Judith Campbell once brought six marijuana cigarettes to the White House. When she offered Kennedy one, he said, “Let’s try it,” and they did. After smoking the first, Kennedy laughed and said, “We’re having a White House conference on narcotics here in two weeks.” But marijuana use apparently was a rarity; more common was Kennedy’s corruption of Secret Service agents who had to lead him through tunnels from the Carlyle Hotel in New York so he could get to nearby hotels and apartments for sexual interludes without attracting attention.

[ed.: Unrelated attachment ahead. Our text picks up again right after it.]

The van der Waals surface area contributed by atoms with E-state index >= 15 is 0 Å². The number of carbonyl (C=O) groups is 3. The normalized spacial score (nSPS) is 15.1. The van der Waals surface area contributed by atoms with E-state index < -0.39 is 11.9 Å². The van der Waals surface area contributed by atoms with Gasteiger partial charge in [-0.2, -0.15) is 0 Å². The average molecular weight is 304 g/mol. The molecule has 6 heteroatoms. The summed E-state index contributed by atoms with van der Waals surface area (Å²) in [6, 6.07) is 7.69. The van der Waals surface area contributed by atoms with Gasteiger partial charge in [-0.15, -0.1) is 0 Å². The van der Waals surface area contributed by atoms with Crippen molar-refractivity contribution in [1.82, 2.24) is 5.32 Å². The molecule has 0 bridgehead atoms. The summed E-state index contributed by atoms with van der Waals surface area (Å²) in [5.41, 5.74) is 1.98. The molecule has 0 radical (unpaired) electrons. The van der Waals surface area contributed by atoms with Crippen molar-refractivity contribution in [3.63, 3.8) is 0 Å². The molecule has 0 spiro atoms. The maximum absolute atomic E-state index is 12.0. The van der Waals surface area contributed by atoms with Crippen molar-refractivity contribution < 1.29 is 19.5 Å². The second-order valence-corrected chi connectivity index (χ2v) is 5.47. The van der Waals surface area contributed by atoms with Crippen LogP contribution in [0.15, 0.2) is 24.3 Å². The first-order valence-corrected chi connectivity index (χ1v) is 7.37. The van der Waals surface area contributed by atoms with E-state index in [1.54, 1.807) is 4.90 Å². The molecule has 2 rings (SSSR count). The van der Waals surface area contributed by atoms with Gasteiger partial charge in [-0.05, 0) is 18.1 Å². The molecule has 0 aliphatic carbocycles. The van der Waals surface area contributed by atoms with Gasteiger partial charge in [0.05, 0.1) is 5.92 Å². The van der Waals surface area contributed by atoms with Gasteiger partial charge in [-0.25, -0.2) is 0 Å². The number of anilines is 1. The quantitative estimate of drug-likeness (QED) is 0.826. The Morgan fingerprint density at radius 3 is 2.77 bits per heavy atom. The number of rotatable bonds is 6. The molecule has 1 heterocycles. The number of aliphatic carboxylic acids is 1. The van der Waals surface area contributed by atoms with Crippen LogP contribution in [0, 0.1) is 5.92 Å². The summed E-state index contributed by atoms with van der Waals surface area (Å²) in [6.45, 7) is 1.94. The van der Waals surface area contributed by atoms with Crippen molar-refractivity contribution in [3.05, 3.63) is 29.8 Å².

In a peculiar fashion President Kennedy’s sexual practices even contributed to his death. Time magazine correspondent Hugh Sidey reported in May 1987 that Kennedy was wearing his back brace while motorcading through Dallas on the fatal day because he had thrown out his back while engaged in energetic adultery several months earlier. Had he not been wearing the brace, the impact of the first bullet that struck him would have pushed him to the floor of the limousine, with his cranium out of the line of fire of a second bullet. The brace, however, kept him up, a sitting duck for the fatal shot. Journalists, had they exposed his extramarital activity and forced him to stop, would have done him a favor.

Bill Clinton and Beyond